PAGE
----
Last Friday’s protests passed without major violence but, throughout the week, security forces have killed about 20 protesters in Homs, Syria’s third largest city, human rights monitors say.

Government rhetoric has hardened this week, with the ministry of interior saying the country is now facing an armed insurrection by Islamic militants. Two high-ranking military officers were shot this week and their corpses then mutilated by “armed groups”, the authorities said.

In a statement, the new minister of interior urged ordinary Syrians to stay away from any public gatherings. Officials have repeatedly underlined that real political reforms are now under way, and that protests have been hijacked by foreign-backed insurgents aimed to destroy the country and start a sectarian civil war.

Activists dismiss the claim as scaremongering, with many blaming the authorities or pro-government gunmen for the violence.

In what anti-government campaigners said was an ominous sign, security units, including the army, had deployed in force yesterday around Homs, Latakia, Banias and Deraa.

“A high price in blood was paid to get the emergency law removed and I’m afraid that things haven’t even really started yet,” said one independent Syrian analyst, who spoke on condition of anonymity.

While many are apparently supportive of reforms, there are also widespread fears that too much change, too quickly, could be dangerous – a notion the president has himself consistently stressed. Despite the unprecedented outbreak of dissent, Mr Assad appears to remain popular with much of the Syrian public.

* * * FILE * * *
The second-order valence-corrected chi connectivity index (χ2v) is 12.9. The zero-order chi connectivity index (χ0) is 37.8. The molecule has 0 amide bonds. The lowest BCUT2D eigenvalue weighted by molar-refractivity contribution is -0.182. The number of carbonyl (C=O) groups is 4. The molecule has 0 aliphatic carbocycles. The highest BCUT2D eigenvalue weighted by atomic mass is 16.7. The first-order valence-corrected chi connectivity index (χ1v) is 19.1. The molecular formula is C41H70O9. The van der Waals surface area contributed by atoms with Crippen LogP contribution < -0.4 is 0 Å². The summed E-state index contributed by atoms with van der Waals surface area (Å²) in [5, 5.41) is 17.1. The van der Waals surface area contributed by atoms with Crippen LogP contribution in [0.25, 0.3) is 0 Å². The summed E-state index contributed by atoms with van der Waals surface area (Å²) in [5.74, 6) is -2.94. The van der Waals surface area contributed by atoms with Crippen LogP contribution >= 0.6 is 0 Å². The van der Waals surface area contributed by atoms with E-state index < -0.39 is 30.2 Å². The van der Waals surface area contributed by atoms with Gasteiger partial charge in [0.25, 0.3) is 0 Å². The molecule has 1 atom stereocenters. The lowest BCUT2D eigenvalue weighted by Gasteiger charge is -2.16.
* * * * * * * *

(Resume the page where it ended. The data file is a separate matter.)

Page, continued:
Another three presidential decrees were issued yesterday, in addition to the one ending the state of emergency. One abolished the Supreme State Security Court, which operated under martial laws to convict opponents to the regime, including political dissidents and alleged terrorists. All cases previously referred to the high court will now be handled by civilian courts and normal judicial processes. A second decree made it the work of civilian police units to investigate crimes and interview suspects – in theory replacing the role of other state security operations.

Syria has 15 different security branches, all of them powerful, largely autonomous and unaccountable. Analysts say it will be unlikely to relinquish the influence built up during decades of emergency rule, while human rights groups say even civilian courts remain far from impartial.

Also yesterday, Mr Assad appointed by decree a new governor for Homs, after the sacking of the previous one, in accordance with demands made by protesters in the city.

“If all of this had happened a month ago, everyone would be talking about it,” said a Syrian political commentator. “Now, we just wonder what the demonstrators will ask for next.”

Protests began with demands to release prisoners, scrap the emergency law and bring in a multi-party democratic system.

As they have spread, however, a growing number of protesters have begun to call for Mr Assad to step down.

Published: April 22, 2011 04:00 AM